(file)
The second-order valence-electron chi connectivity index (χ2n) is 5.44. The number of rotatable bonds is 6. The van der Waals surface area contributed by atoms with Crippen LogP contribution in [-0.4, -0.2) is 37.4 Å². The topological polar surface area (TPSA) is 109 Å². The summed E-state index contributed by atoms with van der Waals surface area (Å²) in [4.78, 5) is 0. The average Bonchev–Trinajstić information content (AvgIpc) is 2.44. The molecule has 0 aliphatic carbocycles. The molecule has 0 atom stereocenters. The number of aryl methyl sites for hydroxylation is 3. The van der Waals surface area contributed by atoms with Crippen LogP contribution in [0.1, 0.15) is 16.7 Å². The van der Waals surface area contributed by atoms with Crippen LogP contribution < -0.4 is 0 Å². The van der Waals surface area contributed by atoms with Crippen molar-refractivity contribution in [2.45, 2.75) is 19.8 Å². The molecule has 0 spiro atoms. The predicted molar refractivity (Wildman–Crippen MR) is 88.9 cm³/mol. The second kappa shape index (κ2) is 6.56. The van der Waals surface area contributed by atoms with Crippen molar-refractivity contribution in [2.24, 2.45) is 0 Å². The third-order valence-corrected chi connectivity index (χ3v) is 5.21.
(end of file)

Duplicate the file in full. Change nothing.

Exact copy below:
The second-order valence-electron chi connectivity index (χ2n) is 5.44. The number of rotatable bonds is 6. The van der Waals surface area contributed by atoms with Crippen LogP contribution in [-0.4, -0.2) is 37.4 Å². The topological polar surface area (TPSA) is 109 Å². The summed E-state index contributed by atoms with van der Waals surface area (Å²) in [4.78, 5) is 0. The average Bonchev–Trinajstić information content (AvgIpc) is 2.44. The molecule has 0 aliphatic carbocycles. The molecule has 0 atom stereocenters. The number of aryl methyl sites for hydroxylation is 3. The van der Waals surface area contributed by atoms with Crippen LogP contribution in [0.1, 0.15) is 16.7 Å². The van der Waals surface area contributed by atoms with Crippen LogP contribution < -0.4 is 0 Å². The van der Waals surface area contributed by atoms with Crippen molar-refractivity contribution in [2.45, 2.75) is 19.8 Å². The molecule has 0 spiro atoms. The predicted molar refractivity (Wildman–Crippen MR) is 88.9 cm³/mol. The second kappa shape index (κ2) is 6.56. The van der Waals surface area contributed by atoms with Crippen molar-refractivity contribution in [2.24, 2.45) is 0 Å². The third-order valence-corrected chi connectivity index (χ3v) is 5.21.